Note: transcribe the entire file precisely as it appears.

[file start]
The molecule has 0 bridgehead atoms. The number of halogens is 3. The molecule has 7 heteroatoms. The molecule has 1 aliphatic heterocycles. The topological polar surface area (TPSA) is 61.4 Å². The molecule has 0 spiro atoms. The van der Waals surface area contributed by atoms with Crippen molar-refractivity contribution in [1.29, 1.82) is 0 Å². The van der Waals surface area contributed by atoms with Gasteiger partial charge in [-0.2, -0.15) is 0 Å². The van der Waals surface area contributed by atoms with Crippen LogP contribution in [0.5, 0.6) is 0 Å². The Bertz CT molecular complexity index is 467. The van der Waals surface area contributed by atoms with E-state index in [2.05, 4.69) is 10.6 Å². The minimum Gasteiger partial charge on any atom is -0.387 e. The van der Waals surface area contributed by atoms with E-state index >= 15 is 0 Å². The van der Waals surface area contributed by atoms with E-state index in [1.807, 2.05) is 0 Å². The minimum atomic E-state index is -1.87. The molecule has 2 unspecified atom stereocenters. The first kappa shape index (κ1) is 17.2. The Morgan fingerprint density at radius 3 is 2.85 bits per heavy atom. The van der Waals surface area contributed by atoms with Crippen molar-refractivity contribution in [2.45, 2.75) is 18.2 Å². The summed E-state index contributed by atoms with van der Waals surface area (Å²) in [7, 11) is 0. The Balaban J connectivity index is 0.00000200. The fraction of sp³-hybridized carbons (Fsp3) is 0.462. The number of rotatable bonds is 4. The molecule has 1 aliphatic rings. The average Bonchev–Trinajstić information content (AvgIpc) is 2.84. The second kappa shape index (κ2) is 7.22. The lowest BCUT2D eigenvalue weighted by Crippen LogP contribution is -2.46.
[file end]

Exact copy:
The molecule has 0 bridgehead atoms. The number of halogens is 3. The molecule has 7 heteroatoms. The molecule has 1 aliphatic heterocycles. The topological polar surface area (TPSA) is 61.4 Å². The molecule has 0 spiro atoms. The van der Waals surface area contributed by atoms with Crippen molar-refractivity contribution in [1.29, 1.82) is 0 Å². The van der Waals surface area contributed by atoms with Gasteiger partial charge in [-0.2, -0.15) is 0 Å². The van der Waals surface area contributed by atoms with Crippen LogP contribution in [0.5, 0.6) is 0 Å². The Bertz CT molecular complexity index is 467. The van der Waals surface area contributed by atoms with E-state index in [2.05, 4.69) is 10.6 Å². The minimum Gasteiger partial charge on any atom is -0.387 e. The van der Waals surface area contributed by atoms with E-state index >= 15 is 0 Å². The van der Waals surface area contributed by atoms with E-state index in [1.807, 2.05) is 0 Å². The minimum atomic E-state index is -1.87. The molecule has 2 unspecified atom stereocenters. The first kappa shape index (κ1) is 17.2. The Morgan fingerprint density at radius 3 is 2.85 bits per heavy atom. The van der Waals surface area contributed by atoms with Crippen molar-refractivity contribution in [2.45, 2.75) is 18.2 Å². The summed E-state index contributed by atoms with van der Waals surface area (Å²) in [7, 11) is 0. The Balaban J connectivity index is 0.00000200. The fraction of sp³-hybridized carbons (Fsp3) is 0.462. The number of rotatable bonds is 4. The molecule has 1 aliphatic rings. The average Bonchev–Trinajstić information content (AvgIpc) is 2.84. The second kappa shape index (κ2) is 7.22. The lowest BCUT2D eigenvalue weighted by Crippen LogP contribution is -2.46.